A Los Angeles family caught their car in the snow two years ago. They hitched a ride home and had it returned with the help of a tow truck company, but now the California Department of Transportation has hit them with a hefty bill of 6,000 yuan (US $).

According to ABC 7 News, Mike & Keren Weiss complained that more than two years after the incident, they are still Mired in bureaucratic red tape and no one wants to listen.

Mr. And Mrs. Weiss got a $6,000 bill from Caltrans.

Mr. And Mrs. Weiss received a $6,000 bill from Caltrans. abc 7

On December 18, 2021, Weiss, his wife and their two children were heading up Highway 2 to play in the snow at a flat ski resort, just after a winter storm hit the area.

Michael McDow: “We reviewed Google Maps and it said it was an hour and a half drive, it was a clear day, there was no snow on the ground, it all added up to a breeze.”

However, when they drove a few miles past Mount Islip, heavy snow piled up on the road and the Jeep got stuck in the snow.

“The snow didn’t look that heavy,” Mike recalled, “but as we drove past, the car started to accelerate until it was no longer stationary.”

The other drivers offered to assist, but had no choice but to let the jeep re-drive, and one driver even warned that the line ahead had been hit and did not inherit it.

But what Mike and Karen didn’t know was that they were actually on a route that had been closed to the public since December 18th, and they were driving through a gate that Caltrans had ordered closed, and for some reason the gate was closed.

Karen said there was no cell phone reception in the SAN Gabriel Mountains and she had no choice but to contact anyone and send roadside support.

As time passed, they decided to abandon the car for a while and hitchhike down the mountain with some good Samaritans before the sun went down.

Back home in Los Feliz, Mike begins to beat the wind, trying to figure out how to retrieve the car abandoned on the mountain.

He first called the California Highway Patrol, who provided Caltrans with contact information, and contacted him at the end of the day on Monday.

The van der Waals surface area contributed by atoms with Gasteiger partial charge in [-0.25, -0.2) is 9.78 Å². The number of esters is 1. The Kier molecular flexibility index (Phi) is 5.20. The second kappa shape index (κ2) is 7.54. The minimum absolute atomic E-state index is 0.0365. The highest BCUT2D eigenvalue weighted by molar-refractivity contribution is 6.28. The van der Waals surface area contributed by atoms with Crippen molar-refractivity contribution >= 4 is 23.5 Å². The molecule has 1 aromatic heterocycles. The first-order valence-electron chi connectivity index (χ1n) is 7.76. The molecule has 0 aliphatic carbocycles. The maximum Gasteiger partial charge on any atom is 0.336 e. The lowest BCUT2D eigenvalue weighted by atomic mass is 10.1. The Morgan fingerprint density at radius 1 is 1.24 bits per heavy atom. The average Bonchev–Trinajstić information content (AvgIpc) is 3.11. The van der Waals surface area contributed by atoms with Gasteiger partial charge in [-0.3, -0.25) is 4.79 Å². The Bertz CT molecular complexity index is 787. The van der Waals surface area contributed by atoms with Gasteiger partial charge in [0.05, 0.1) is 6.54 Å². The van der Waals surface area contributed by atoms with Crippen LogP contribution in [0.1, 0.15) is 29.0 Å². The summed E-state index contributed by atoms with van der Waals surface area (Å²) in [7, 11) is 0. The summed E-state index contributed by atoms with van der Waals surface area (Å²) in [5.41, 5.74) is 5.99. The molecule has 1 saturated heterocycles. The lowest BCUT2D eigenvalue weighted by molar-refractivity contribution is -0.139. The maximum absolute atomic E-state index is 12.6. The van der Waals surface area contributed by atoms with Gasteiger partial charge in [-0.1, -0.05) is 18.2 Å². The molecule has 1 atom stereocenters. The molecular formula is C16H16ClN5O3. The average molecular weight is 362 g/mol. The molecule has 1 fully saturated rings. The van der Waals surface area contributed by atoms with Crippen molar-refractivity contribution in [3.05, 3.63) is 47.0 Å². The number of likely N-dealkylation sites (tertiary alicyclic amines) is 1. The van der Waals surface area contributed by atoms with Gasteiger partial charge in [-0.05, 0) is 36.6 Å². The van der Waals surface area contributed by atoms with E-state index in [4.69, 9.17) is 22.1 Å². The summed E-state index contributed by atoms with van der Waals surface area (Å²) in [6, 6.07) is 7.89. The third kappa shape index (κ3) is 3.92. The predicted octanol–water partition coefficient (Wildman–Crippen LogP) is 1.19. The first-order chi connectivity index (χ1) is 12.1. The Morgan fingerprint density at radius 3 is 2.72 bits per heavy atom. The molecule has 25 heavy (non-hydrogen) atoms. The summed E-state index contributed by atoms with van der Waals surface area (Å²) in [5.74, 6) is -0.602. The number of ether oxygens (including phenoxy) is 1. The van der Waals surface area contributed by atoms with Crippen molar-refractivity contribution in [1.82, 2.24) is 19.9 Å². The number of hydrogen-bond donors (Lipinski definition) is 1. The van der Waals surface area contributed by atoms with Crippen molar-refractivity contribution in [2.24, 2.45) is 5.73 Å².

After going to bed that night, the police suddenly came to the door because they found an abandoned vehicle in the mountains.

The next morning, Mike finally contacted someone at Caltrans, who told him that he would have to hire a tow truck company, but that they would slam the locked door.

The couple eventually approached a transportation department representative through a towing company hired by the dealership, who slammed the gate shut and allowed the tow truck driver to retrieve the stranded vehicle.

A few hours later, the car was towed back at the expense of the support company, but a month later, they received a bill from the California Department of Transportation for wild and equipment costs of $6,034.06.

According to the substance of the bill, expenses include snow removal, gate closing and staff assistance for Sunday, December 19, 2021.

Karen exaggerates that not only did they not go up the mountain on Sundays, they never dialed 911.

The TV station got that there was indeed an emergency telephone from the mountain area at about 5:57 p.m. on the same day, but the mobile phone signal was not good, and the operator had no choice but to confirm the location and factors.

Los Angeles County police admitted that has been helpless to find the dial de law wind, but the current to the mobile phone coordinates abettor status, the scene found three trapped vehicles, including pregnant Weiss’s jeep.

Mike had repeatedly told the department of Transportation that he had never called 911 and did not have to work on a huge bill.

They admitted that they were driving on the open route, but the gate was closed at that time, and they did not know that they were driving on the road that was closed by the traffic bureau by mistake.

Karen asked, “Who is responsible for keeping people out of dangerous routes? Why aren’t they behind closed doors? One door closes, but the other door closes.”

When the media approached Caltrans, the response was brief: “Safety is Caltrans’ primary mission, including the annual winter safety needs to open to the public, withered routes.” We are reviewing the situation.”

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